How Putin might trigger World War III with the RS-28 Sarmat

President Vladimir Putin of Russia addressed the nation’s nuclear arsenal exactly one year after Moscow invaded Ukraine. In several aggressive, propaganda-filled speeches, Putin has stated that new Sarmat multi-warhead ICBMs will be deployed by 2023.

Can It Be True?

Ironically, this weapon’s test launch failed only three days before Putin’s big unveiling due to a malfunctioning second-stage rocket booster. Reporters following the Ukrainian onslaught have noted the lack of sophisticated precision-guided missiles among the Russian forces.

Putin’s troops have relied largely on unmanned aerial vehicles (UAVs) bought from Iran for their attacks. Moscow frequently exaggerates its armament capabilities, so the RS-28 Sarmat missile may not be as lethal as advertised.

A brief history of the “Satan-II” missile

The Kremlin first announced progress on the Sarmat missile back in 2014. At the time, the weapon was intended to be ready for deployment in 2020. A few years later, it was stated that missile prototypes had been created, but testing had to be postponed due to problems with the quality assurance of the hardware components.

The Sarmat completed its first test flight at the end of December 2017. The test succeeded even though the missile landed dozens of kilometers from the Plesetsk Cosmodrone in Arkhangelsk Oblast. The Russian Defense Ministry reported success with two additional test launches in 2018.

How powerful is RS-28 SARMAT?

The RS-28 Sarmat is a Russian intercontinental ballistic missile (ICBM) designed to replace the aging Soviet-era R-36M2 Voyevoda missile (NATO reporting name: SS-18 Satan). Russian officials tout it as one of the world’s most powerful and advanced ICBMs. Here are some of its features:

  • Payload: The Sarmat can carry multiple nuclear warheads with a total yield of up to 10-15 megatons or one massive warhead with a yield of up to 50 megatons. This makes it one of the most powerful nuclear weapons in the world.
  • Range: The Sarmat has an estimated range of over 10,000 km, allowing it to strike targets anywhere in the world.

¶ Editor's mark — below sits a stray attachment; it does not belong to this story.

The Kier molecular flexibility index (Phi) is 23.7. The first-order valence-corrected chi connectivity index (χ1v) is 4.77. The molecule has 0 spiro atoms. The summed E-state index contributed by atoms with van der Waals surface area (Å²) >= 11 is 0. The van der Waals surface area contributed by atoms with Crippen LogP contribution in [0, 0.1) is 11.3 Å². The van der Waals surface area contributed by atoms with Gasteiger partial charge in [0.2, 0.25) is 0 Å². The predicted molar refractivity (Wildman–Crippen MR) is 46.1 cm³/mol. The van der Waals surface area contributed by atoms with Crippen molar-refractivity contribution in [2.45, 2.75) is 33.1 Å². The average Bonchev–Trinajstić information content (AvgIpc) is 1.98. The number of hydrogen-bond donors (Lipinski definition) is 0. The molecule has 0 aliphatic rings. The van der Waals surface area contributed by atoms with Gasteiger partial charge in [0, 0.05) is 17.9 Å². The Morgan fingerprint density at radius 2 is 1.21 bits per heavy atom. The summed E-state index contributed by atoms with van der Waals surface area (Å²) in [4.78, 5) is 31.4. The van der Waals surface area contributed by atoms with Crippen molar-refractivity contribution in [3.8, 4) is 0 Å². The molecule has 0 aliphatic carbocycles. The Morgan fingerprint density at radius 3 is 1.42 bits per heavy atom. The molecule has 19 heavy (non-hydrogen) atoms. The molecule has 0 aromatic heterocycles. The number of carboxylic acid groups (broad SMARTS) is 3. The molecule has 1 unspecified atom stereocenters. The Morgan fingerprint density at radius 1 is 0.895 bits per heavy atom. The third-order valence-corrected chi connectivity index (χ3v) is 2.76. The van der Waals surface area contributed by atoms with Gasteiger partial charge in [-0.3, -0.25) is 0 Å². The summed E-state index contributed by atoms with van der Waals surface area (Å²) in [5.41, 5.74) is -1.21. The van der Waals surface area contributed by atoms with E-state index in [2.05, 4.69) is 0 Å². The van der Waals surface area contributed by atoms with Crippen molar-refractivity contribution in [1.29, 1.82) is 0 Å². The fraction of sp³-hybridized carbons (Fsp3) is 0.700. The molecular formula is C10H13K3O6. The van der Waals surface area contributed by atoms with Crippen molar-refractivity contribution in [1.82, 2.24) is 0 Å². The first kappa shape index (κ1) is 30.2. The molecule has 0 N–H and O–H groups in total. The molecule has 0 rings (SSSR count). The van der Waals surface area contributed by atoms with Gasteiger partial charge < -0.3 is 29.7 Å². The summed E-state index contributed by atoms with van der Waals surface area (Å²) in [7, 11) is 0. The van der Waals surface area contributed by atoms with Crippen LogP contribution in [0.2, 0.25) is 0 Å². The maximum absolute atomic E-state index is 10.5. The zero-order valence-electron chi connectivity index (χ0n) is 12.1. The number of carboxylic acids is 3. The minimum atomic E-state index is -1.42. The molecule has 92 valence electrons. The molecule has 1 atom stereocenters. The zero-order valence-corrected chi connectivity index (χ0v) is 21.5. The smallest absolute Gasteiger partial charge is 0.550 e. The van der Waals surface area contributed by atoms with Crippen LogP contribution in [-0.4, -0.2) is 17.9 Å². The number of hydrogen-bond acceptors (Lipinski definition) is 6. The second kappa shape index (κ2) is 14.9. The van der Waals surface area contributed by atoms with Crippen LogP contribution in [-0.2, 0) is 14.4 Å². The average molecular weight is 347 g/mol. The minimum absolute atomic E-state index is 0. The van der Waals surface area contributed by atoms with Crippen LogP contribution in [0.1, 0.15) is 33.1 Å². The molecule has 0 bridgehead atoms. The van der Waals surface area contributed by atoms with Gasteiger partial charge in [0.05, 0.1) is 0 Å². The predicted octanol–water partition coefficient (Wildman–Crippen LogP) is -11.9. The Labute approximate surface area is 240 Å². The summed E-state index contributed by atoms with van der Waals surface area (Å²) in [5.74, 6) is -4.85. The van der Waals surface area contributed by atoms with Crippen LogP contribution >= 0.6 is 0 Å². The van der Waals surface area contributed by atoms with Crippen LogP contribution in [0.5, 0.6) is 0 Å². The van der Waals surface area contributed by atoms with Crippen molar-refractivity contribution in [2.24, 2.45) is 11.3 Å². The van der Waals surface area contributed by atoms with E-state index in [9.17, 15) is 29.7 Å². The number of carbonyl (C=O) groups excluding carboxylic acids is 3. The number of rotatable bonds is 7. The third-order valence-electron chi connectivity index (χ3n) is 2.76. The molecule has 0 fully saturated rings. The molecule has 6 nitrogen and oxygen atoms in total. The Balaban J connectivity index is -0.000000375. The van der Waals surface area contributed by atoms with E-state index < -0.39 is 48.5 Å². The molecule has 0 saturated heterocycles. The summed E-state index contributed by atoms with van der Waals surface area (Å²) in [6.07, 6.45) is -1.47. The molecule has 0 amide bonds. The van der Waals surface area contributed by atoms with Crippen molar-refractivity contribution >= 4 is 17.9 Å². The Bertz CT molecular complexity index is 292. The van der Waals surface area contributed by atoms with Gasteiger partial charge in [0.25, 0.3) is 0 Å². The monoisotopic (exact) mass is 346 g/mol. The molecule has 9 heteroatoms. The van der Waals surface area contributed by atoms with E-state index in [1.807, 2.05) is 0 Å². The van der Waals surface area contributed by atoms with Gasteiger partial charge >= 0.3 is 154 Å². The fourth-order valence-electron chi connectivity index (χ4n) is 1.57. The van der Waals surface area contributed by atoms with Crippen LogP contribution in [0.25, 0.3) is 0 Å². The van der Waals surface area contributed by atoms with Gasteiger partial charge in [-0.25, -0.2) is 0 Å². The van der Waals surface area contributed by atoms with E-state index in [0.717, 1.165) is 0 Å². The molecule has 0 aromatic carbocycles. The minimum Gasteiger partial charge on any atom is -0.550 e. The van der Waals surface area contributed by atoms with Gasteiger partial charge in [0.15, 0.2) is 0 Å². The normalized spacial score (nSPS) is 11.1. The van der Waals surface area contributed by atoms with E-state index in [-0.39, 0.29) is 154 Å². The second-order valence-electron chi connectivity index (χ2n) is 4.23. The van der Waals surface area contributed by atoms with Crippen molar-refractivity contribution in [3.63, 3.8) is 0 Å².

• Maneuverability: The Sarmat is designed to be highly maneuverable, which makes it more difficult to intercept by missile defense systems.
  • Silo-based: The Sarmat is designed to be launched from underground silos, which protects against preemptive strikes.

Overall, the RS-28 Sarmat is a highly advanced and powerful ICBM representing a significant upgrade over its predecessor, the R-36M2 Voyevoda missile. However, it is important to note that the exact capabilities and specifications of the Sarmat are classified, so it is difficult to assess its true level of power with certainty.

Although the quality of the Sarmat is still under debate, the missile is considered one of the most modern weapons in Moscow’s nuclear arsenal. Fueled by liquid fuel, the three-stage missile has a range of about 18,000 km and a launch weight of just over 200 tons.

 VICE states the Sarmat is launched from the ground and drifts through the air before landing again. Warheads are multi-target, independent re-entry vehicles, meaning they can be dispersed and directed at multiple targets simultaneously.

Last spring, the Russian Defense Ministry claimed that the Sarmat is “the most powerful and longest-range missile in the world, which will significantly increase the combat power of the country’s strategic nuclear forces,” adding that “now the formation of the Uzhursky missile system in the Krasnoyarsk Territory is working on preparing the chief missile regiment for re-equipment with the new Sarmat missile system, which is planned to replace the Voevoda.”

Putin barks but doesn’t bite? 

While the Kremlin has high hopes for the Sarmat, many Western commentators believe Putin is trying to divert attention away from Russia’s offensive failures in Ukraine by focusing on the hypothetical missile. Russia has lost thousands of soldiers and mercenaries over the past few months fighting for the Bakhmut area in Ukraine.

The Russian president’s decision to remove Russia from the new START weapons limitation deal disclosed a further nuclear threat. Putin wants the world to believe he may start a nuclear war at any moment, even though he has repeatedly stated that this is not his intention.

The Kremlin’s so-called tactical threat of nuclear retaliation has fluctuated since the invasion began. Moscow’s best option for frightening its foes appears to be the Sarmat missile.